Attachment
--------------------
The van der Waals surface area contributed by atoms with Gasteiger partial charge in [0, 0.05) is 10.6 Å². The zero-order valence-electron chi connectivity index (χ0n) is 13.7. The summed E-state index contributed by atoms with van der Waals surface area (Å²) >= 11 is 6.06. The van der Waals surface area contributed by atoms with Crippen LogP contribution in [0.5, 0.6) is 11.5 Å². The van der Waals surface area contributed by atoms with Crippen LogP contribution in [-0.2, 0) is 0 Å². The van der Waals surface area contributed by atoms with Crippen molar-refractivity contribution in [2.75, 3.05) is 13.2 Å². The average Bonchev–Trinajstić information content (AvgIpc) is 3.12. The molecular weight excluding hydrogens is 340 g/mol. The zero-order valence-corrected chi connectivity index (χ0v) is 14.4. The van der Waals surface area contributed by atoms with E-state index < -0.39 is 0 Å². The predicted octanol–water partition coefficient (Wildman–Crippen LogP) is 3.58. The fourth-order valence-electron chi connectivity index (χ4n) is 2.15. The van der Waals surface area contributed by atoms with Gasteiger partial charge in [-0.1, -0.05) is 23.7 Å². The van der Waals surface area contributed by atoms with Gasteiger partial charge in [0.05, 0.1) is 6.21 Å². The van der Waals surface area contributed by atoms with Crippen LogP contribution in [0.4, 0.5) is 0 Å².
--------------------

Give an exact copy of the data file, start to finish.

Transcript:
The van der Waals surface area contributed by atoms with Gasteiger partial charge in [0, 0.05) is 10.6 Å². The zero-order valence-electron chi connectivity index (χ0n) is 13.7. The summed E-state index contributed by atoms with van der Waals surface area (Å²) >= 11 is 6.06. The van der Waals surface area contributed by atoms with Crippen LogP contribution in [0.5, 0.6) is 11.5 Å². The van der Waals surface area contributed by atoms with Crippen LogP contribution in [-0.2, 0) is 0 Å². The van der Waals surface area contributed by atoms with Crippen molar-refractivity contribution in [2.75, 3.05) is 13.2 Å². The average Bonchev–Trinajstić information content (AvgIpc) is 3.12. The molecular weight excluding hydrogens is 340 g/mol. The zero-order valence-corrected chi connectivity index (χ0v) is 14.4. The van der Waals surface area contributed by atoms with E-state index < -0.39 is 0 Å². The predicted octanol–water partition coefficient (Wildman–Crippen LogP) is 3.58. The fourth-order valence-electron chi connectivity index (χ4n) is 2.15. The van der Waals surface area contributed by atoms with Gasteiger partial charge in [-0.1, -0.05) is 23.7 Å². The van der Waals surface area contributed by atoms with Gasteiger partial charge in [0.05, 0.1) is 6.21 Å². The van der Waals surface area contributed by atoms with Crippen LogP contribution in [0.4, 0.5) is 0 Å².